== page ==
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MST 326 Lecture 7 Project planning

MST 326 Lecture 7 Project planning

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MST 326 Lecture 7 Project planning

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  1. MST 326 Lecture 7Project planning John Summerscales School of Engineering University of Plymouth

  2. Golden rule: “A golden rule in terms of estimating the time required is to assume people are only productive four out of five days” C Sheldon and M Yoxon, Environmental Management Systems– third edition, Earthscan, London and Sterling VA, 2006.

  3. Lecture outline • Gantt charts • Project Evaluation Review Technique (PERT) • Critical Path Analysis/Method (CPA/CPM) • Technology Road Maps (TRM)

  4. What is a project ? a group of people brought together to achieve a defined objectivein a defined period of timeand with defined resources

  5. Measuring success? • deliverables: what will be achieved • deadlines: when will it happen • milestones: end of each significant stage • are there quantitative parameters ?

  6. Success or failure ? • deadline achieved or if not then why? • budgets met or reasons for variances • acceptability of the finished item match to specification/customer expectations • consequences culture change or new strategic alliances

  7. Project management • develops innovative, creative and committed managers • provides a vehicle for measurement of resource effectiveness and for optimisation • permits strategic accountability

  8. Henry Laurence Gantt • graphical representation of the duration of tasks plotted vs time • e.g. student timetable • load chart shows workload relative to capacity • one row per person vs hours in the day • progress chart shows succession of tasks from start to finish

  9. Gantt chart: progress chart

  10. Gantt chart: CFD of RIFT research

  11. MS Project ... formats • Calendar • Gantt chart • Network diagram • Task usage • Resource graph • Resource sheet • Resource usage • Report

  12. Program Evaluation Review Technique (PERT) • graphic representation of schedule for project • developed by USN for Polaris missile programme • shows • sequence of tasks • which tasks can be performed simultaneously • permits determination of the critical path for the individual tasks to be completed on time in order for the project to meet its completion deadline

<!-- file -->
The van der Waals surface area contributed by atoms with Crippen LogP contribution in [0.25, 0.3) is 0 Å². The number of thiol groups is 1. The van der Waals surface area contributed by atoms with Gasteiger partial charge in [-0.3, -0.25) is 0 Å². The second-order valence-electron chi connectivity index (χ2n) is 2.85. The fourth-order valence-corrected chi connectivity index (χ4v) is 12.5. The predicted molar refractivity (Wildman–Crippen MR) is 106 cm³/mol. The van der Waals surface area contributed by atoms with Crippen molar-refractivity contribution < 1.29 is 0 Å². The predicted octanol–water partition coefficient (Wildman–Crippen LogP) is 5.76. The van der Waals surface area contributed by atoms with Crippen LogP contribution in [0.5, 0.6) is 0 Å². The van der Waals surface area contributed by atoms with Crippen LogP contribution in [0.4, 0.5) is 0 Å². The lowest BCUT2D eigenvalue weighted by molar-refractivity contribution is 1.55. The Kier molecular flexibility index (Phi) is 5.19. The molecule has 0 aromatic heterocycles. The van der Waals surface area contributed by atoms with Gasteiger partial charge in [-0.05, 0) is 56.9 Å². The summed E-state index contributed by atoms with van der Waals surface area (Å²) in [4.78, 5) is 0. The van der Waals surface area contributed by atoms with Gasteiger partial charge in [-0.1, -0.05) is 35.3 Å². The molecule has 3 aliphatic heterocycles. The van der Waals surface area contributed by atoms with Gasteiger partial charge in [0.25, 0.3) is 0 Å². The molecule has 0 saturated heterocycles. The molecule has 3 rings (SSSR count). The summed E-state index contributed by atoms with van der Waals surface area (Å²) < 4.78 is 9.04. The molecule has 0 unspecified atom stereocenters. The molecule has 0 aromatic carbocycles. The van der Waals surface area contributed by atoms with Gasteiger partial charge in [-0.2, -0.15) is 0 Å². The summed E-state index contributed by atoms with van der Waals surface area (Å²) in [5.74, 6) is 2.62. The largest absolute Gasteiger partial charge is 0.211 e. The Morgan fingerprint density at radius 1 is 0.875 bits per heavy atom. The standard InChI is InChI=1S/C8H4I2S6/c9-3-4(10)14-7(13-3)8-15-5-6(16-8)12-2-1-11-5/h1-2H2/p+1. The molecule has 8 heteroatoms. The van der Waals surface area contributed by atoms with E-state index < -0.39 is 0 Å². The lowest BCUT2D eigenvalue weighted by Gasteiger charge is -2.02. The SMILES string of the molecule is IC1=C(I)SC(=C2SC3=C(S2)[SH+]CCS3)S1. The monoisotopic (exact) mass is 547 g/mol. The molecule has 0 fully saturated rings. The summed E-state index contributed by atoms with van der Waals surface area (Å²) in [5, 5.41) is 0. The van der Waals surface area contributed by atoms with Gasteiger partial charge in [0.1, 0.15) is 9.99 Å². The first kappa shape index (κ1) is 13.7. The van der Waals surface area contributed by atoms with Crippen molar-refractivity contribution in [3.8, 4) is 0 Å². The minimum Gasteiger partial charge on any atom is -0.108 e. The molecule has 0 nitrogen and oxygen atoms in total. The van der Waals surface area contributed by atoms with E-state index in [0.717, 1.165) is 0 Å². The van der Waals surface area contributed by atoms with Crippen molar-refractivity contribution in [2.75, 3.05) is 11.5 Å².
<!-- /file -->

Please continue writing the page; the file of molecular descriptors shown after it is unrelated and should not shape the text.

13. Critical Path Analysis/Method • developed by the private sector at the time that PERT was started • has become synonymous with PERT • referred to as any of CPM, PERT or PERT/CPM • critical path is the set of individual tasks(each dependent on the preceding one) which taken together require thelongest time to complete (i.e. minimum time) • can be much more difficult to interpret than a Gantt chart.

  14. Node in a PERT chart

  15. Network diagram for printer Figure 10.1 from Curtis book

  16. Activity on node structure Figure 10.2 from Curtis book

  17. Printer project activity on node activity times Figure 10.3 from Curtis book

  18. Printer project activity on node earliest start times Figure 10.4 from Curtis book

  19. Printer project activity on node latest finish times Figure 10.5 from Curtis book

  20. Float for manufacture of the prototype Figure 10.6 from Curtis book

  21. Bar chart for printer project Figure 10.7 from Curtis book

  22. Projects and resource loading Figure 10.8 from Curtis book

  23. Resource levelling Figure 10.9 from Curtis book

  24. Basic CPM diagram Figure 3-18 from Hicks book

  25. CPM Diagram with timings Figure 3-20 from Hicks book

  26. Tabular analysis Table 3-8 from Hicks book

  27. Time-scaled CPM network Figure 3-21 from Hicks book

  28. A beta distribution in PERT Figure 3-22 from Hicks book

  29. Beta distribution calculation A = most optimistic time M = most likely time B = most pessimistic time X = mean = (A + 4M +B)/6 S2 = variance =[(B - A)/6]2 Times A and B expected to occur only 1% of the time

  30. Density function for project completion time Figure 3-23 from Hicks book

  31. References • Tony Curtis,Business and Marketing for Engineers and Scientists, McGraw-Hill, Maidenhead, 1993. ISBN 0-07-707-868-3. • Philip E Hicks,Industrial Engineering and Management - a new perspective, McGraw-Hill, 1994. ISBN 0-07-028807-0. • Richard Pettinger,Introduction to Management,Macmillan, Basingstoke, 1994. ISBN 0-333-59769-9.

  32. Technology Road Maps (TRM) • the most basic form can be considered as a time-based chart consisting of a number of layers • commercial, • technological, • legislative, and • environmental perspective

  33. Technology Road Maps (TRM) • Developing a Technology Road Map requires three steps: • Market requirements forecast, • Product implications forecast, and • Technology implications forecast.